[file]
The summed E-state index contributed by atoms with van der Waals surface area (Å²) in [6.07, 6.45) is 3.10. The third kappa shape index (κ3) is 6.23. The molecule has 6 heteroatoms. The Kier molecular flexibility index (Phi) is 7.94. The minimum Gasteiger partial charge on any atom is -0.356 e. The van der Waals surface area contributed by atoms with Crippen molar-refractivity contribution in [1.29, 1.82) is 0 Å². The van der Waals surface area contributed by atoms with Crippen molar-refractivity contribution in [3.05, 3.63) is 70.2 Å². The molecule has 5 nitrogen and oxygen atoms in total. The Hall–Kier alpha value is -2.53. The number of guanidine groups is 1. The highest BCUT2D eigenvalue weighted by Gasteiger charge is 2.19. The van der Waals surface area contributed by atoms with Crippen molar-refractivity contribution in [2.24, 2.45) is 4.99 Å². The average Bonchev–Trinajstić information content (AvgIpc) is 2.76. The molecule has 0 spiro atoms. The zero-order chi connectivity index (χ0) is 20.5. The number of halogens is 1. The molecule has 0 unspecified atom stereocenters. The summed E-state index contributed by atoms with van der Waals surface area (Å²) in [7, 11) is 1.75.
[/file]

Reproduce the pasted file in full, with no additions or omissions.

The summed E-state index contributed by atoms with van der Waals surface area (Å²) in [6.07, 6.45) is 3.10. The third kappa shape index (κ3) is 6.23. The molecule has 6 heteroatoms. The Kier molecular flexibility index (Phi) is 7.94. The minimum Gasteiger partial charge on any atom is -0.356 e. The van der Waals surface area contributed by atoms with Crippen molar-refractivity contribution in [1.29, 1.82) is 0 Å². The van der Waals surface area contributed by atoms with Crippen molar-refractivity contribution in [3.05, 3.63) is 70.2 Å². The molecule has 5 nitrogen and oxygen atoms in total. The Hall–Kier alpha value is -2.53. The number of guanidine groups is 1. The highest BCUT2D eigenvalue weighted by Gasteiger charge is 2.19. The van der Waals surface area contributed by atoms with Crippen molar-refractivity contribution in [2.24, 2.45) is 4.99 Å². The average Bonchev–Trinajstić information content (AvgIpc) is 2.76. The molecule has 0 spiro atoms. The zero-order chi connectivity index (χ0) is 20.5. The number of halogens is 1. The molecule has 0 unspecified atom stereocenters. The summed E-state index contributed by atoms with van der Waals surface area (Å²) in [7, 11) is 1.75.